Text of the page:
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Executive cull on cards at Nokia
|08 февраля 2011|
Until recently, industry speculation ahead of Nokia's upcoming strategy briefing centred on potential changes in the handset maker's smartphone operating system strategy. But now it appears that senior management at the Finnish vendor are on tenterhooks, with reports emerging that new CEO Stephen Elop is set to wield the axe and make drastic changes in his senior management team.
Speaking to Total Telecom on Monday, a Nokia spokesperson declined to comment on the Wall Street Journal's report that a number of senior executive board officials will soon leave the company as part of a major shake-up.
Citing a person familiar with the situation, the newspaper claimed that Elop is finalising a plan to revitalise the company and will brief executives – including those who are for the chop – on Thursday this week, before announcing the changes to the rest of the world the following day. Nokia is holding a strategy and financial briefing in London on Friday.
The paper's source also implied that the cull will focus primarily on the Finnish contingent of Nokia's 10-person executive board, headed by Elop.
Indeed, according to German publication WirtschaftsWoche, Niklas Savander and Tero Ojanperä, heads of Nokia's Markets and Sevrices units respectively, and chief development officer Kai Öistämö, will likely be leaving the company. All three were born in Finland and served under Elop's predecessor Olli-Pekka Kallasvuo.
Perhaps more notably, Nokia's mobile phones head and executive board member since 2004 Mary McDowell has also been named as a victim of the reshuffle as Elop takes firm action to turn around Nokia's declining handset fortunes.
The report noted that the restructuring will extend beyond Nokia's executive board; the vendor has engaged recruiters to find a new head of operating systems and a new R&D head with a strong background in software.
The move comes as the mobile industry waits to learn how Nokia plans to re-establish itself as a global powerhouse in the devices sector. Nokia sold 123.7 million devices worldwide in the fourth quarter of last year, down 3% on the year-ago quarter. According to Strategy Analytics, that pushed its Q4 market share down to 31%, from 36.8% a year earlier; for the full year, Nokia claimed 33.3% of the market, down from 36.9% in 2009.
Meanwhile, late last month Canalys released numbers that showed Nokia has lost its dominant position in the crucial smartphone space. Handsets based on the Android operating system took a 33% share of the smartphone market in Q4, according to the analyst firm, compared with 31% for Nokia's Symbian.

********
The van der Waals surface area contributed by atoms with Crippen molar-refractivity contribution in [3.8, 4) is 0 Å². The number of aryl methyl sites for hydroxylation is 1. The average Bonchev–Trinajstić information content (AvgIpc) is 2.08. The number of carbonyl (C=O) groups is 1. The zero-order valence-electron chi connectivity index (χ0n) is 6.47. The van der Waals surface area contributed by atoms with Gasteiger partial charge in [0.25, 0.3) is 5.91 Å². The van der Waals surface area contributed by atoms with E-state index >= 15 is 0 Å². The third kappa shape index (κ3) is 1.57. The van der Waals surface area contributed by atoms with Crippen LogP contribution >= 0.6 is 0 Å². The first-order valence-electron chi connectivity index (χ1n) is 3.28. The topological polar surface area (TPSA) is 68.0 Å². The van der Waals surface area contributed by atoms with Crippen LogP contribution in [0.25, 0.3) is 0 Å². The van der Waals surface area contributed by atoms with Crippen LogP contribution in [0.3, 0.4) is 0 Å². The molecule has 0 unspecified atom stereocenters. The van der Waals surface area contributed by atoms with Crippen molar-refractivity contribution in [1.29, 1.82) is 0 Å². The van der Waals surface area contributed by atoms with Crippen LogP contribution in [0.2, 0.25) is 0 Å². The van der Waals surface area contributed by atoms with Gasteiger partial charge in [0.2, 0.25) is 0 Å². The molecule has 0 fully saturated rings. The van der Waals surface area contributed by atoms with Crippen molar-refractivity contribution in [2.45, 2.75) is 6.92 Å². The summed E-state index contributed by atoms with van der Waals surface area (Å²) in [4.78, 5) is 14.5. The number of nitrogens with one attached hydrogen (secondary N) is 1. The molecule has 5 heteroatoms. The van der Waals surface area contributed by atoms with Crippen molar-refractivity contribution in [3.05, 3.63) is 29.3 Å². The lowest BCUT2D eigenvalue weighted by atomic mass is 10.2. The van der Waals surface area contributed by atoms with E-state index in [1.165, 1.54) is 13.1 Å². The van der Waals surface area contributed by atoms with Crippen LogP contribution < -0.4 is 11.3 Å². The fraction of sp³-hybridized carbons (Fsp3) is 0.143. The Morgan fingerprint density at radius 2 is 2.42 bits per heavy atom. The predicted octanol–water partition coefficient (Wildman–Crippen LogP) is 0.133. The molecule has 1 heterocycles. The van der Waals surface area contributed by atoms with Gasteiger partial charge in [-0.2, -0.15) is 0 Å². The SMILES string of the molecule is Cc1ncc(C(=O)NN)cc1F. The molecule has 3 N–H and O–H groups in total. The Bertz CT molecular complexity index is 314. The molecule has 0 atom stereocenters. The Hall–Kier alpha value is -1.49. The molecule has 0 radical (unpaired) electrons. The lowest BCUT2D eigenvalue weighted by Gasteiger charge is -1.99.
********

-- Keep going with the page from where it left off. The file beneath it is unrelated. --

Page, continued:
However, Nokia could be about to capitalise on the popularity of Android.
Speaking on the vendor's recent results call, Elop hinted that he is about to instigate a change of direction and partner with one or more of Symbian's operating system rivals. Using Android would give the vendor more traction in the mid and low-end smartphone space, although a tie-up with Microsoft's Windows Phone 7 is also not out of the question. The industry expects an announcement on Friday.
At the top end, Nokia is likely to stick with its under-development MeeGo operating system. We are also expecting further details of MeeGo's progress on Friday, including the potential unveiling of devices based on the OS. If online sightings late last month are anything to go by, a MeeGo-based tablet is due for launch in the near future. The vendor is also working on mobile handsets powered by MeeGo.
In addition to handset launches and executive changes, Elop is also likely to share his vision for Nokia's future in certain key markets. Of particular importance is the U.S., where Nokia was left behind as the country's domestic players established themselves at the forefront of the smartphone revolution.
If Nokia is
to reverse the downward trend in its fortunes, it is imperative that it capture
the interest of the U.S. public. The key to that
could, of course, be Android.
Источник: Total Telecom